She could make out the outline of the menacing hedge that rimmed the lower portion of the window; menacing because it seemed more a moat around a castle, filled with sleek, razer-fanged serpents that did not allow her to step any further than the front porch. Excursions beyond were always accompanied by Derek, except for grocery shopping, which he hated. He timed those brief outings, limiting her freedom, which she knew was only an illusion. She was never free. The sinister king, the sadistic ruler of this dismal empire, made sure of this.


It may all seem bleak, hell, those samples confirm it is, but it ends up in a place of absolute bliss. This was not totally of my doing. Sure, what I had originally set down was a positive outcome for Regina, but it was more subtle. When I submitted the story to Scott Dwyer for the excellent Phantasm/Chimera: An Anthology of Strange and Troubling Dreams, he said he wanted something more.  Something to really sink one's teeth into.  I gave him what he wanted and what I should have known from the beginning, because it really gave the story the proper finale. You'll just have to read it to see for yourself.

Where can you read it? In Occasional Beasts: Tales, my new collection. Please do! Let me know what you think of it. Order your copy at the link above or right HERE. Mwah!

Here's a piece of cool bird art. I bet those birds have many messages to spread around the world, eh? All except who the artist for the piece is, though it looks as though it was the cover for an album by a band called The Gloaming. Anyway, I like it.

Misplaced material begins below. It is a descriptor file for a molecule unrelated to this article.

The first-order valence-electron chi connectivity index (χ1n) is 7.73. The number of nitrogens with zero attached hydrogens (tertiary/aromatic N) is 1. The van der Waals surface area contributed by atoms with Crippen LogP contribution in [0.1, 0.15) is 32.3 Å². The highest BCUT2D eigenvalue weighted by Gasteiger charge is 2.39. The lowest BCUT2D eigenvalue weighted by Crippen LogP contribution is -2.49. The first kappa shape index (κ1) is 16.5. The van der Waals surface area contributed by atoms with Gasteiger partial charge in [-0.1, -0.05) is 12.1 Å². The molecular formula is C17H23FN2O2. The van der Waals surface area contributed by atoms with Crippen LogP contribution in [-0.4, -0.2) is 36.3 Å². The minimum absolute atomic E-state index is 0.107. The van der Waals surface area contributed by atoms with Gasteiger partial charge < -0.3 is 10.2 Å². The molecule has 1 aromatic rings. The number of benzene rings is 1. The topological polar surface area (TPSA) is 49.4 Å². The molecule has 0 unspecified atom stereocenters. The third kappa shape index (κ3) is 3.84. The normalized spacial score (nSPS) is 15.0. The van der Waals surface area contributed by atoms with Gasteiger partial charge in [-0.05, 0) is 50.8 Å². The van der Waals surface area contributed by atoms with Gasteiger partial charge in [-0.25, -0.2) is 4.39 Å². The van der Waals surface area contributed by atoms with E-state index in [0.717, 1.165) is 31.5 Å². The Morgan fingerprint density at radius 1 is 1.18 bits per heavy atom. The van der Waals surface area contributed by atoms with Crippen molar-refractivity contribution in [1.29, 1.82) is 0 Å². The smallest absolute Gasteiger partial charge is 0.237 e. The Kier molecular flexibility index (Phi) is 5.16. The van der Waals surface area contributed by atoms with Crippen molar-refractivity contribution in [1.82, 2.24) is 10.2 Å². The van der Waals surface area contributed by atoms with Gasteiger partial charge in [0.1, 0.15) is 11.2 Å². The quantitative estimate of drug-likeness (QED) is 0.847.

Up next: the alternative translation of a rare book leads a man to a strange house, to find his lost love, who may or may not be dead. What the...?  You'll find out in "Vox Terrae."

Thursday, October 4, 2018

Beauty Is In The Eye Of The Beholder--"Beautiful." Occasional Beasts: Tales, Story Notes #10

"We are beautiful.

We of nine limbs and three pleasant smiles. We, with we one great silver eye and many large breasts. We, one of a kind and special because of it.

We are beautiful."


Sometimes, a sentence teases you into taking a writing trip that's so bizarre, you STILL don't know what to make of it.  So goes "Beautiful," whose lines above came to me out of nowhere, the writer just scribbling whatever comes up, but along with those lines, the voice was clear.  Crystal clear, though the voice itself, of our narrator, Belladonna, is anything but "clear." What I mean is, there's a distinct rough edge, one shaped by defiance and gargled stones and an understanding about one's self that's outside of the norm, because the norm has never been a part of Belladonna's life, that somehow came along with the sentences.

But what to do with it.  Really, what could I do with that opening?

Embrace it.  So I did. Here's what follows, the distinction of voice in full force:


They, male they and female they, sit across from we, ugly in they gray and navy-blue fabric, ashamed of they naked flesh. We understand they shame, though. Two arms, two legs, two eyes, two of they, everything so uniform. Just like all the rest of they.

Not special like we.